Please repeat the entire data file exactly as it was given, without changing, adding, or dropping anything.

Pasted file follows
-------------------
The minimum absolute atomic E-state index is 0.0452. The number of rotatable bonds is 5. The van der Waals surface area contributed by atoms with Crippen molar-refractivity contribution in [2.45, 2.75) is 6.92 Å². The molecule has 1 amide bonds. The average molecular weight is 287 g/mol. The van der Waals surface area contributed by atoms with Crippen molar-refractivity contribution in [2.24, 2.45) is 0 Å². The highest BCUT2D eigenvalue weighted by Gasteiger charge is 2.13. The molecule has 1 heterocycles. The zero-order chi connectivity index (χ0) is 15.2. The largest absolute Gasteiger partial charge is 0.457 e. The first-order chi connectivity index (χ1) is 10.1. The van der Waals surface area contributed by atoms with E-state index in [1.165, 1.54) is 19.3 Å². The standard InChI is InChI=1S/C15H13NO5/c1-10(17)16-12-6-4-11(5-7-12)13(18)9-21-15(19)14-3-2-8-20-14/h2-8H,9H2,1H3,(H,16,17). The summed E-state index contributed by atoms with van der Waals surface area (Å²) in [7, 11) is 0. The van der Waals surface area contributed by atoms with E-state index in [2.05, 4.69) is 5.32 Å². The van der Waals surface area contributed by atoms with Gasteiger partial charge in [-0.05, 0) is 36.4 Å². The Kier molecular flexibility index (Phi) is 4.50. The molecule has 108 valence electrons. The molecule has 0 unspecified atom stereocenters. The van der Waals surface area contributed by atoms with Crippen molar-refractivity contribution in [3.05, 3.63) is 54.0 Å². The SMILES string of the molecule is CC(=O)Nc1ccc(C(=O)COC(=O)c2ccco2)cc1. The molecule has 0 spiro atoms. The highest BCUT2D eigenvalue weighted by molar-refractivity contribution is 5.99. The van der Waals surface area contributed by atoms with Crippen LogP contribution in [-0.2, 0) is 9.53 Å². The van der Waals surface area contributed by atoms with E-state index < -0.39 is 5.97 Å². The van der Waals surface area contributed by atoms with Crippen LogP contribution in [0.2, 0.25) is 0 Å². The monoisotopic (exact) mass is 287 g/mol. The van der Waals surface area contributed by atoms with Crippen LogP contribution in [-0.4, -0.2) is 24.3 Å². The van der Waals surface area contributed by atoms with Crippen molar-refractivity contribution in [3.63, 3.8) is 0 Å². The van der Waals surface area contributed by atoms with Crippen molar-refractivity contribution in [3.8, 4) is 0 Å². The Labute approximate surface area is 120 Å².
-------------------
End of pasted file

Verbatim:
The minimum absolute atomic E-state index is 0.0452. The number of rotatable bonds is 5. The van der Waals surface area contributed by atoms with Crippen molar-refractivity contribution in [2.45, 2.75) is 6.92 Å². The molecule has 1 amide bonds. The average molecular weight is 287 g/mol. The van der Waals surface area contributed by atoms with Crippen molar-refractivity contribution in [2.24, 2.45) is 0 Å². The highest BCUT2D eigenvalue weighted by Gasteiger charge is 2.13. The molecule has 1 heterocycles. The zero-order chi connectivity index (χ0) is 15.2. The largest absolute Gasteiger partial charge is 0.457 e. The first-order chi connectivity index (χ1) is 10.1. The van der Waals surface area contributed by atoms with E-state index in [1.165, 1.54) is 19.3 Å². The standard InChI is InChI=1S/C15H13NO5/c1-10(17)16-12-6-4-11(5-7-12)13(18)9-21-15(19)14-3-2-8-20-14/h2-8H,9H2,1H3,(H,16,17). The summed E-state index contributed by atoms with van der Waals surface area (Å²) in [7, 11) is 0. The van der Waals surface area contributed by atoms with E-state index in [2.05, 4.69) is 5.32 Å². The van der Waals surface area contributed by atoms with Gasteiger partial charge in [-0.05, 0) is 36.4 Å². The Kier molecular flexibility index (Phi) is 4.50. The molecule has 108 valence electrons. The molecule has 0 unspecified atom stereocenters. The van der Waals surface area contributed by atoms with Crippen molar-refractivity contribution in [3.05, 3.63) is 54.0 Å². The SMILES string of the molecule is CC(=O)Nc1ccc(C(=O)COC(=O)c2ccco2)cc1. The molecule has 0 spiro atoms. The highest BCUT2D eigenvalue weighted by molar-refractivity contribution is 5.99. The van der Waals surface area contributed by atoms with Crippen LogP contribution in [-0.2, 0) is 9.53 Å². The van der Waals surface area contributed by atoms with E-state index < -0.39 is 5.97 Å². The van der Waals surface area contributed by atoms with Crippen LogP contribution in [0.2, 0.25) is 0 Å². The monoisotopic (exact) mass is 287 g/mol. The van der Waals surface area contributed by atoms with Crippen LogP contribution in [-0.4, -0.2) is 24.3 Å². The van der Waals surface area contributed by atoms with Crippen molar-refractivity contribution in [3.63, 3.8) is 0 Å². The van der Waals surface area contributed by atoms with Crippen molar-refractivity contribution in [3.8, 4) is 0 Å². The Labute approximate surface area is 120 Å².